"I feel a much stronger, individual, and personal relationship with my career adviser than you would ever expect."
AT MIT Sloan, students’ backgrounds vary culturally, academically, and professionally. This multifaceted diversity both shapes and drives the incredible opportunities available for collaboration and experiential learning.
We actively assemble cohorts and teams of students with widely varying skills. About 37 percent of our MBA students come from engineering backgrounds. Another 19 percent have degrees in the humanities, arts, or social sciences. The remainder have business, science, computer science, or math degrees.
About half of our students are U.S. citizens, and the rest come from around the world. They range in age from 22 to 37 years. Although we accept students directly out of undergraduate programs, business experience ranges up to 13 years with a mean of five years.
MBA Class of 2015 Profile
|Work Experience Range||0-13|
|Work Experience Average||5 years|
|GMAT Range (middle 80% percent)||670-760|
|Business and Commerce||16%|
|Humanities, Arts, and Social Sciences||19%|
|Science and Math||9%|
|U.S. Permanent Residents||4%|
n=406 (as of August 23, 2013)
“At MIT Sloan you have a lot of opportunities to explore entrepreneurship. Especially in a place like Kampala where you have a lot of development, entrepreneurship can be very exciting.”
“Because of the diversity of our backgrounds, when we hit the ground in Tanzania it almost was a natural play where different people assume different roles.”
“The conditions in the neighborhoods we were visiting were different than what we realized before getting there. Beyond that, what was surprising was that there weren’t surprises!”
“[The India Lab] program is one of the reasons I came to Sloan. ... The hands-on learning that MIT offers was a huge differentiator.”
“Our mission, along with the mission of MIT Sloan, is to both develop leaders who make a difference in the world, and also to make a contribution to thinking about the topic of leadership.”
“The concept behind enterprise architecture is that you have all these machines, you have all these business processes, you have all these people doing things, how do you make sure they all come together and achieve business objectives that make you more competitive.”
“I came to Sloan because of its high rankings within the sustainability community, specifically the professors. The S-Lab class itself is part of what drew me to Sloan. And the reason I came to business school was to learn the business speak that really is what connects with people."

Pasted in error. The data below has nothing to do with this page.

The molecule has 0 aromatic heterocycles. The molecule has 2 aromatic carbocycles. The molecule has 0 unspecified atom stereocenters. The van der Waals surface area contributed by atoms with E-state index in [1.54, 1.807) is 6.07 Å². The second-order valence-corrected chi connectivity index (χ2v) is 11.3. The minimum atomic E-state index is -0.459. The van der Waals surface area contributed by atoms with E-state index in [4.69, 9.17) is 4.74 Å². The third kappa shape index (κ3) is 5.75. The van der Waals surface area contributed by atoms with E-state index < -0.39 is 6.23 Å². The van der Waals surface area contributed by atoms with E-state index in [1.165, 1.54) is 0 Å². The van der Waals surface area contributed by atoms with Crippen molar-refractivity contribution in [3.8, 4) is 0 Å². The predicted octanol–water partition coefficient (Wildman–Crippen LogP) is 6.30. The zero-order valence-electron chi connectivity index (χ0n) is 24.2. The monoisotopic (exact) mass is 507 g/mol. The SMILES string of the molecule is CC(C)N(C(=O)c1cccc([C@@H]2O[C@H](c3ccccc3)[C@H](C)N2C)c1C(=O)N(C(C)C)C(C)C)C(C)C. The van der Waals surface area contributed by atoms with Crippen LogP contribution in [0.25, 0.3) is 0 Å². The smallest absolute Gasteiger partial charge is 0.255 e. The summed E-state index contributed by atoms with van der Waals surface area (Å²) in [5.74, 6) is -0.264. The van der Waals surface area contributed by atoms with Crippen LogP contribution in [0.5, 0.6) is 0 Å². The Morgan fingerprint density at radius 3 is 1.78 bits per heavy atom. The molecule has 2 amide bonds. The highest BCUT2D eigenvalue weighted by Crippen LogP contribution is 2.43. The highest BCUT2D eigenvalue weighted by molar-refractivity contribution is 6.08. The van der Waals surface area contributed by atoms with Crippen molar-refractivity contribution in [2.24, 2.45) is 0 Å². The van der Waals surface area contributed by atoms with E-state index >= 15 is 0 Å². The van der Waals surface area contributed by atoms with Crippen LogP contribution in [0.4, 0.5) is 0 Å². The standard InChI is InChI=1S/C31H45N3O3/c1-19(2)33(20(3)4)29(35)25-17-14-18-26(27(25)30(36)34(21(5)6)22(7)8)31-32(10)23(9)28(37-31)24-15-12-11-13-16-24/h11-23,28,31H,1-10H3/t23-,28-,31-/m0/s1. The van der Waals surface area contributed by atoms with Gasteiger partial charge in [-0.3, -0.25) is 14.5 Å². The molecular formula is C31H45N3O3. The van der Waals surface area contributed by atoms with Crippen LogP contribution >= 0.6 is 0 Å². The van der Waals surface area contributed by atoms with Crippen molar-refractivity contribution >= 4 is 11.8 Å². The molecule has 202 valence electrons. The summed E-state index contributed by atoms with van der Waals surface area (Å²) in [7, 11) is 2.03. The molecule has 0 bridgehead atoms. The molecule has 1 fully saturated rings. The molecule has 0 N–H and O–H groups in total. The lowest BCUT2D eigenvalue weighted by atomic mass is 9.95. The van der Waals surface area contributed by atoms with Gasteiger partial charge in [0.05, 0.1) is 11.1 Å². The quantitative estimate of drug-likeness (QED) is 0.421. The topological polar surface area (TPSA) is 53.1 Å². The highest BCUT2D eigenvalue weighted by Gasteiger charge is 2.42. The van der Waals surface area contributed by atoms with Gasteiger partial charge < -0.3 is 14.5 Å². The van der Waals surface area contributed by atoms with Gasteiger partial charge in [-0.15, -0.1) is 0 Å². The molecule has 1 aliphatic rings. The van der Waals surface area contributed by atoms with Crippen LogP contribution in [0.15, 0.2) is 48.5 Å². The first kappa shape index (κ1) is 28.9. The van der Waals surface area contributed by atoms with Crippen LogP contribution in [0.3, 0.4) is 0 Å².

“I love being in a place that is such a nexus of people and ideas — people coming to learn something new and to define themselves. Being a part of that process is a real honor and a real gift.”
“It was really rewarding that they wanted to know what we thought. We left there being fairly certain that they will do some of the things that we suggested.”
“I knew about American business, but not enough about what’s really become a global economy. … You can read about it all you want, but there’s no substitute for being there and seeing the context and seeing how completely different these [other countries] are.”
"The relationships that we forged helped us to turn out a better project. We were able to test our hypotheses with the people that we spoke with every single day. And really, I think the friendships that you develop really propel the work that you’re doing."
“I can honestly say that when I was planning on coming to business school I never thought that witnessing the birth of a child would be included in the education. It was definitely an experience.”
“We’re very interdisciplinary. Among the faculty in the group are an economist, a political scientist, a sociologist, and an industrial relations specialist. We’ve always made a big effort to be open to a variety of perspectives, but also to go beyond being open to them, to want to bring them in, because it makes for a richer environment.”
“One of the reasons I came to Sloan was because I wanted to be at a top MBA institution worldwide. But I also wanted access to working with the latest innovations and the highest technology that was coming out of the MIT labs.”
“My students are very smart, very interesting — and in a way I like it when they don’t have extensive technical backgrounds, because they don’t have fixed ideas about how to approach things.”